Ex owes me over $30K in reimbursements for expenses for the children. I can't afford a lawyer. A couple of questions:
Do I need to file a CIS if it's to get what is owed me? Many purchases I pay in cash and don't have the receipts - I'm talking about food, an occasional splurge i.e. new underwear, a candy bar for the kids, etc, gas for the car, a pizza because I'm too tired to cook.
Is it wise to go for an increase in support at the same time? When does my ex have to file a CIS? They are very shrewd.... and have alot of money!
Like I said I have no money for a lawyer and am sinking fast.Regarding filing a CIS and those cash purchases, is there someway I can prove they're reasonable? If the cash purchases are 10-20% of my income, is that ok? Do I need to prove those cash expenditures?
Sometimes in this forum you will get a fast answer. In the event that you do not then try doing this: Get about 7 lawyers that have been reviewed online and evidence a good 10 years in practice. See if they have a consultation fee. Wednesday afternoon after 1:30 p.m. start calling the ones with no consultation fee and see if the attorney will answer questions over the phone. State your facts and judge that you will be front of, choose a lawyer who has been in front of your judge with your facts. Mondays are not good to call as the lawyers are in court typically and rushed from the weekend. Fridays everyone wants to leave early. You can always try another day of the week, Wednesday is a safe day.
I agree that a short consultation over the phone may be a good way to go. I am not sure why your ex would have to reimburse you for food, or candy bars, gas for the car, those generally come under child support. You did not make it clear as to whether you are the residential custodian or not but it seems like you might be. Unless you have an agreement that specifically provides that the ex has to pay for food, pizza, gas for your car and the like, these things are generally not something the other parent pays for when the children are with the custodial parent since they are covered under child support.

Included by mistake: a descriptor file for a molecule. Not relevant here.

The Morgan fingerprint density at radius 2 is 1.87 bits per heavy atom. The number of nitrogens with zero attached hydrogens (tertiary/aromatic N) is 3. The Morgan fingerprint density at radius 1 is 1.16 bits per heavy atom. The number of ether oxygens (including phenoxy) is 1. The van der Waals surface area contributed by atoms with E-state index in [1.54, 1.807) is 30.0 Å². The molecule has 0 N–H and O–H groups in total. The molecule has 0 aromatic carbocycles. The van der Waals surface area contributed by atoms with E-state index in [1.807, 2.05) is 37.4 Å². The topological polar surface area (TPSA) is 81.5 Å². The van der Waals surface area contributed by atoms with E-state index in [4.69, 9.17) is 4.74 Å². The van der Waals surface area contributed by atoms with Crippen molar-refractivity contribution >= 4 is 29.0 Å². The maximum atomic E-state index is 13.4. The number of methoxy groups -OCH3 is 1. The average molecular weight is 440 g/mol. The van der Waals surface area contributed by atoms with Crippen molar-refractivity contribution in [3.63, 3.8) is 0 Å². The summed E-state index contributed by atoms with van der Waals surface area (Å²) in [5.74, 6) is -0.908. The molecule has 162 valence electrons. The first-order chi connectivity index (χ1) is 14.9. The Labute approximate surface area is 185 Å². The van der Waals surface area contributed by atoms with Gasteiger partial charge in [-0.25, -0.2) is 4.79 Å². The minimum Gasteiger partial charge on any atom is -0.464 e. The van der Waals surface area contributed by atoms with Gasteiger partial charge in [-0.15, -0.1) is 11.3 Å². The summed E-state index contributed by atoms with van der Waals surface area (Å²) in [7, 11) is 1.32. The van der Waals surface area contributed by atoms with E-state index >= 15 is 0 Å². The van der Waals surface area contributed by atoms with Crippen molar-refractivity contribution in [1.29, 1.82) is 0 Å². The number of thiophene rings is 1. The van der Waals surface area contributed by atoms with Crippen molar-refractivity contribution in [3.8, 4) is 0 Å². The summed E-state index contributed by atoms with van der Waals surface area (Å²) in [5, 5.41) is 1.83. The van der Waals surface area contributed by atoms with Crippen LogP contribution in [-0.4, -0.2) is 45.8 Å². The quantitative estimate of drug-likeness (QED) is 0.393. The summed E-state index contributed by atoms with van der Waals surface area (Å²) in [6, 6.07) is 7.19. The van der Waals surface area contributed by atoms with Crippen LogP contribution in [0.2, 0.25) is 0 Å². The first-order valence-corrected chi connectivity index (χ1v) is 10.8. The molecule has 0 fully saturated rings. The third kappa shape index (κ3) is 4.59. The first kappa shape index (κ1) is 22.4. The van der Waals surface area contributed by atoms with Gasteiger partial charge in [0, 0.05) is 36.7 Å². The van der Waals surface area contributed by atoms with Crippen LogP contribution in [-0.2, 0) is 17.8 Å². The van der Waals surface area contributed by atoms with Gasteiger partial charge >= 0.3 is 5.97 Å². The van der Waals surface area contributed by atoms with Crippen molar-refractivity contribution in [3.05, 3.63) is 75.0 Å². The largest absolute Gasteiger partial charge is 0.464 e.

Bringing a petition for child support increase is a totally different animal. If you feel that there has been a changed circumstance since your last order, then you could ask for an increase. However, you would have to produce your income information, and you would have to establish a change of circumstance which could be; if the other party is earning more, you are earning less, or the amount of overnights changed, this could be a basis, but not necessarily. Sometimes, a small fee to a lawyer can save you big money so you need to consider what your facts are before you go ahead. Good luck, I hope this answer was helpful.
Disclaimer: The information you obtain at this answer is not, nor is it intended to be, legal advice. You should consult an attorney for individual advice regarding your own situation. Review of this answer does not in any way constitute legal representation,
In order to be reimbursed for any expenses that he owes you pursuant to an agreement you need to supply proof of any such costs. Whether you should go for an increase depends if you can show a substantial change of circumstances. He will only have to provide his financial information if you can satisfy that burden.
You will have a hard time proving that you are entitled to reimbursement without proof of the payments you made. If you ex's finanial condition is that much stronger than yours, you should consider consulting with a family law attorney. Under certain circumstances, family judges can order that one party pay the other party's legal fees in NJ. Best of luck
You don't need a CIS if you are merely seeking enforcement.
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You should find a local attorney and get advice based on a better conversation. There are too many factors to consider to provide you better advice.
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Generally, there needs to be an agreement or court order obligating your ex to contribute to the expenses in question. Certain expenses are already included in child support. Documentation of expenses is crucial in proving your case. It is best to review your case with an attorney, to determine if how to proceed and also evaluate whether to seek an increase in support.
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